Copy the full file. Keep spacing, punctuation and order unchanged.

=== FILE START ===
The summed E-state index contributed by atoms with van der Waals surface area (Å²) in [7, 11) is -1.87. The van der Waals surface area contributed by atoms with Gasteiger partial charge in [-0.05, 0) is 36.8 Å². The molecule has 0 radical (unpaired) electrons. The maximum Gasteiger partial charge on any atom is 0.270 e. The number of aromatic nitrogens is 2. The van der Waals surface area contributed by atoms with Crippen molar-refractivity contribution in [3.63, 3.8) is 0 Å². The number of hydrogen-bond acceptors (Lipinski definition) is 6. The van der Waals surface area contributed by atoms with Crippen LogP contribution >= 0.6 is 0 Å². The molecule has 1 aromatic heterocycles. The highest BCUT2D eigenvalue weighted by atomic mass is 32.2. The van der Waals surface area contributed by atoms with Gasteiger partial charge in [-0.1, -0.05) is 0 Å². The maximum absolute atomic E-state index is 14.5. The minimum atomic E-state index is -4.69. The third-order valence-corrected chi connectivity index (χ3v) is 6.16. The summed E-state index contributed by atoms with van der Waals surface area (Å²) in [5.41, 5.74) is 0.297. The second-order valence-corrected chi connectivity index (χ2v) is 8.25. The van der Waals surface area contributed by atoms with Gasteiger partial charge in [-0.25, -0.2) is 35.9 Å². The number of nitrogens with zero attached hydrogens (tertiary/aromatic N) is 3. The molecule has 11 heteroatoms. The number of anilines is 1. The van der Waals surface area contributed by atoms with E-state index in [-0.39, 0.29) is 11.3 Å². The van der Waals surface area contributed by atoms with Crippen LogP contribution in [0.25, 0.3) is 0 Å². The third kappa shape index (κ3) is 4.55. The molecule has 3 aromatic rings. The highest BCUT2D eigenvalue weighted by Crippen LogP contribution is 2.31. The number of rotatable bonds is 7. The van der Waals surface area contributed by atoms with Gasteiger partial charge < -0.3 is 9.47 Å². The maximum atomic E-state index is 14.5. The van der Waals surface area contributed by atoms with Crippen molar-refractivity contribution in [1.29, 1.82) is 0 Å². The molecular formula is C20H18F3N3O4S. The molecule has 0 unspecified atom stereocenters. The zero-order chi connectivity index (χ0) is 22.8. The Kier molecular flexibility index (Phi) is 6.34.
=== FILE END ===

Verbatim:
The summed E-state index contributed by atoms with van der Waals surface area (Å²) in [7, 11) is -1.87. The van der Waals surface area contributed by atoms with Gasteiger partial charge in [-0.05, 0) is 36.8 Å². The molecule has 0 radical (unpaired) electrons. The maximum Gasteiger partial charge on any atom is 0.270 e. The number of aromatic nitrogens is 2. The van der Waals surface area contributed by atoms with Crippen molar-refractivity contribution in [3.63, 3.8) is 0 Å². The number of hydrogen-bond acceptors (Lipinski definition) is 6. The van der Waals surface area contributed by atoms with Crippen LogP contribution >= 0.6 is 0 Å². The molecule has 1 aromatic heterocycles. The highest BCUT2D eigenvalue weighted by atomic mass is 32.2. The van der Waals surface area contributed by atoms with Gasteiger partial charge in [-0.1, -0.05) is 0 Å². The maximum absolute atomic E-state index is 14.5. The minimum atomic E-state index is -4.69. The third-order valence-corrected chi connectivity index (χ3v) is 6.16. The summed E-state index contributed by atoms with van der Waals surface area (Å²) in [5.41, 5.74) is 0.297. The second-order valence-corrected chi connectivity index (χ2v) is 8.25. The van der Waals surface area contributed by atoms with Gasteiger partial charge in [-0.25, -0.2) is 35.9 Å². The number of nitrogens with zero attached hydrogens (tertiary/aromatic N) is 3. The molecule has 11 heteroatoms. The number of anilines is 1. The van der Waals surface area contributed by atoms with E-state index in [-0.39, 0.29) is 11.3 Å². The van der Waals surface area contributed by atoms with Crippen LogP contribution in [0.25, 0.3) is 0 Å². The third kappa shape index (κ3) is 4.55. The molecule has 3 aromatic rings. The highest BCUT2D eigenvalue weighted by Crippen LogP contribution is 2.31. The number of rotatable bonds is 7. The van der Waals surface area contributed by atoms with Gasteiger partial charge < -0.3 is 9.47 Å². The maximum atomic E-state index is 14.5. The van der Waals surface area contributed by atoms with Crippen molar-refractivity contribution in [1.29, 1.82) is 0 Å². The molecular formula is C20H18F3N3O4S. The molecule has 0 unspecified atom stereocenters. The zero-order chi connectivity index (χ0) is 22.8. The Kier molecular flexibility index (Phi) is 6.34.